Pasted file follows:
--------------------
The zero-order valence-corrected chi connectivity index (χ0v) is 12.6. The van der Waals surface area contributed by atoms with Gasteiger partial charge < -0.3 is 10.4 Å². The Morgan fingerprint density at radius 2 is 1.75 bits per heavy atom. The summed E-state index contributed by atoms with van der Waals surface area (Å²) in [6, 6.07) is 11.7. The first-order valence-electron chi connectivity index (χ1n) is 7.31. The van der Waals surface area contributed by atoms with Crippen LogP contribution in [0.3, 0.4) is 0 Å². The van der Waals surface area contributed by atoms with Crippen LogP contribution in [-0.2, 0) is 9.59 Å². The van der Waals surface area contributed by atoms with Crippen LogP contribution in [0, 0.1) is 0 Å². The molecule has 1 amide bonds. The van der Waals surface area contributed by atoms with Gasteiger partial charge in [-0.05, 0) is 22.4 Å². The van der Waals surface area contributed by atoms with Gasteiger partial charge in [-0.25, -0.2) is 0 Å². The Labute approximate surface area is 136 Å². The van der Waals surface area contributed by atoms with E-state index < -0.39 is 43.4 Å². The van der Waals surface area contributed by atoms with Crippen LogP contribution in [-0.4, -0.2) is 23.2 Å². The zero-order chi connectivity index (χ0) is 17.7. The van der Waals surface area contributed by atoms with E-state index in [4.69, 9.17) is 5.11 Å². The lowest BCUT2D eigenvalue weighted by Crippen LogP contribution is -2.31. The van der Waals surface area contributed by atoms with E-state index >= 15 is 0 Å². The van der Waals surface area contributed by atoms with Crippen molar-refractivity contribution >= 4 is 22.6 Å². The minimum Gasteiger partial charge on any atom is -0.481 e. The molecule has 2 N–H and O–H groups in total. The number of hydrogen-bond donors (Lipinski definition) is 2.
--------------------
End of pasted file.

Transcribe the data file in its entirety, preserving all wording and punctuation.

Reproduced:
The zero-order valence-corrected chi connectivity index (χ0v) is 12.6. The van der Waals surface area contributed by atoms with Gasteiger partial charge < -0.3 is 10.4 Å². The Morgan fingerprint density at radius 2 is 1.75 bits per heavy atom. The summed E-state index contributed by atoms with van der Waals surface area (Å²) in [6, 6.07) is 11.7. The first-order valence-electron chi connectivity index (χ1n) is 7.31. The van der Waals surface area contributed by atoms with Crippen LogP contribution in [0.3, 0.4) is 0 Å². The van der Waals surface area contributed by atoms with Crippen LogP contribution in [-0.2, 0) is 9.59 Å². The van der Waals surface area contributed by atoms with Crippen LogP contribution in [0, 0.1) is 0 Å². The molecule has 1 amide bonds. The van der Waals surface area contributed by atoms with Gasteiger partial charge in [-0.05, 0) is 22.4 Å². The van der Waals surface area contributed by atoms with Gasteiger partial charge in [-0.25, -0.2) is 0 Å². The Labute approximate surface area is 136 Å². The van der Waals surface area contributed by atoms with E-state index < -0.39 is 43.4 Å². The van der Waals surface area contributed by atoms with Crippen LogP contribution in [-0.4, -0.2) is 23.2 Å². The zero-order chi connectivity index (χ0) is 17.7. The van der Waals surface area contributed by atoms with E-state index in [4.69, 9.17) is 5.11 Å². The lowest BCUT2D eigenvalue weighted by Crippen LogP contribution is -2.31. The van der Waals surface area contributed by atoms with E-state index >= 15 is 0 Å². The van der Waals surface area contributed by atoms with Crippen molar-refractivity contribution >= 4 is 22.6 Å². The minimum Gasteiger partial charge on any atom is -0.481 e. The molecule has 2 N–H and O–H groups in total. The number of hydrogen-bond donors (Lipinski definition) is 2.